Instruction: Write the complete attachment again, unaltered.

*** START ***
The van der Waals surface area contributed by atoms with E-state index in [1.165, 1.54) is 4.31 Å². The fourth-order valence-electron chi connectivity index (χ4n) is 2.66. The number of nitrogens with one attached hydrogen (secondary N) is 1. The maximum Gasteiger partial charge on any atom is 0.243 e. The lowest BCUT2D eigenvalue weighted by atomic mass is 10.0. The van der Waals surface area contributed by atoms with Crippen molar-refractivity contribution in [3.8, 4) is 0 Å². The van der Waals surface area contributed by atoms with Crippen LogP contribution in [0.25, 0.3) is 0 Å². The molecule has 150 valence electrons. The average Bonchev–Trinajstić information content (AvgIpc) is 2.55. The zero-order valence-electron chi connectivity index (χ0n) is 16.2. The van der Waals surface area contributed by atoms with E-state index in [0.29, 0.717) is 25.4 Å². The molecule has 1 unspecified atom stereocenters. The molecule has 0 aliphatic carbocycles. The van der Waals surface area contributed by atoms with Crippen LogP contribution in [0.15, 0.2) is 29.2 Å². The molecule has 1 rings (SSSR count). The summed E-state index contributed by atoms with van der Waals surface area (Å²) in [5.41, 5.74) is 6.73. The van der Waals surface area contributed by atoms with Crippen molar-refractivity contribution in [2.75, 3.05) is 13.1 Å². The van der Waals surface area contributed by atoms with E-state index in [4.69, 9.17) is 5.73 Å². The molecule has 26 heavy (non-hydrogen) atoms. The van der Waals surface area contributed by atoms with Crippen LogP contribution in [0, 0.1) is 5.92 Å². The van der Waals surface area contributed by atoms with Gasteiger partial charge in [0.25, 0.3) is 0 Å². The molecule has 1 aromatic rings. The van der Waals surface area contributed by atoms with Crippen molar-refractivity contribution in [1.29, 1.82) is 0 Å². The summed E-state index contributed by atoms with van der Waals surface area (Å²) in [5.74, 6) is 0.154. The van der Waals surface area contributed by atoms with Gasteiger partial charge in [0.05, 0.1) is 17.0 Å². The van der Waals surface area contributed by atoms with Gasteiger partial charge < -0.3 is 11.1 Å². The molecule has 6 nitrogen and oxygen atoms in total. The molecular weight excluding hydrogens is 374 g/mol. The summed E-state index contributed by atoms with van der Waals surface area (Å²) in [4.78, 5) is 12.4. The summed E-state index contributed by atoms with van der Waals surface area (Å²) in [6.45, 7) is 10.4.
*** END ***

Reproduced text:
The van der Waals surface area contributed by atoms with E-state index in [1.165, 1.54) is 4.31 Å². The fourth-order valence-electron chi connectivity index (χ4n) is 2.66. The number of nitrogens with one attached hydrogen (secondary N) is 1. The maximum Gasteiger partial charge on any atom is 0.243 e. The lowest BCUT2D eigenvalue weighted by atomic mass is 10.0. The van der Waals surface area contributed by atoms with Crippen molar-refractivity contribution in [3.8, 4) is 0 Å². The van der Waals surface area contributed by atoms with Crippen LogP contribution in [0.25, 0.3) is 0 Å². The molecule has 150 valence electrons. The average Bonchev–Trinajstić information content (AvgIpc) is 2.55. The zero-order valence-electron chi connectivity index (χ0n) is 16.2. The van der Waals surface area contributed by atoms with E-state index in [0.29, 0.717) is 25.4 Å². The molecule has 1 unspecified atom stereocenters. The molecule has 0 aliphatic carbocycles. The van der Waals surface area contributed by atoms with Crippen LogP contribution in [0.15, 0.2) is 29.2 Å². The molecule has 1 rings (SSSR count). The summed E-state index contributed by atoms with van der Waals surface area (Å²) in [5.41, 5.74) is 6.73. The van der Waals surface area contributed by atoms with Crippen molar-refractivity contribution in [2.75, 3.05) is 13.1 Å². The van der Waals surface area contributed by atoms with E-state index in [4.69, 9.17) is 5.73 Å². The molecule has 26 heavy (non-hydrogen) atoms. The van der Waals surface area contributed by atoms with Crippen LogP contribution in [0, 0.1) is 5.92 Å². The van der Waals surface area contributed by atoms with Gasteiger partial charge in [0.25, 0.3) is 0 Å². The molecule has 1 aromatic rings. The van der Waals surface area contributed by atoms with Crippen molar-refractivity contribution in [1.29, 1.82) is 0 Å². The summed E-state index contributed by atoms with van der Waals surface area (Å²) in [5.74, 6) is 0.154. The van der Waals surface area contributed by atoms with Gasteiger partial charge in [0.05, 0.1) is 17.0 Å². The van der Waals surface area contributed by atoms with Gasteiger partial charge < -0.3 is 11.1 Å². The molecule has 6 nitrogen and oxygen atoms in total. The molecular weight excluding hydrogens is 374 g/mol. The summed E-state index contributed by atoms with van der Waals surface area (Å²) in [4.78, 5) is 12.4. The summed E-state index contributed by atoms with van der Waals surface area (Å²) in [6.45, 7) is 10.4.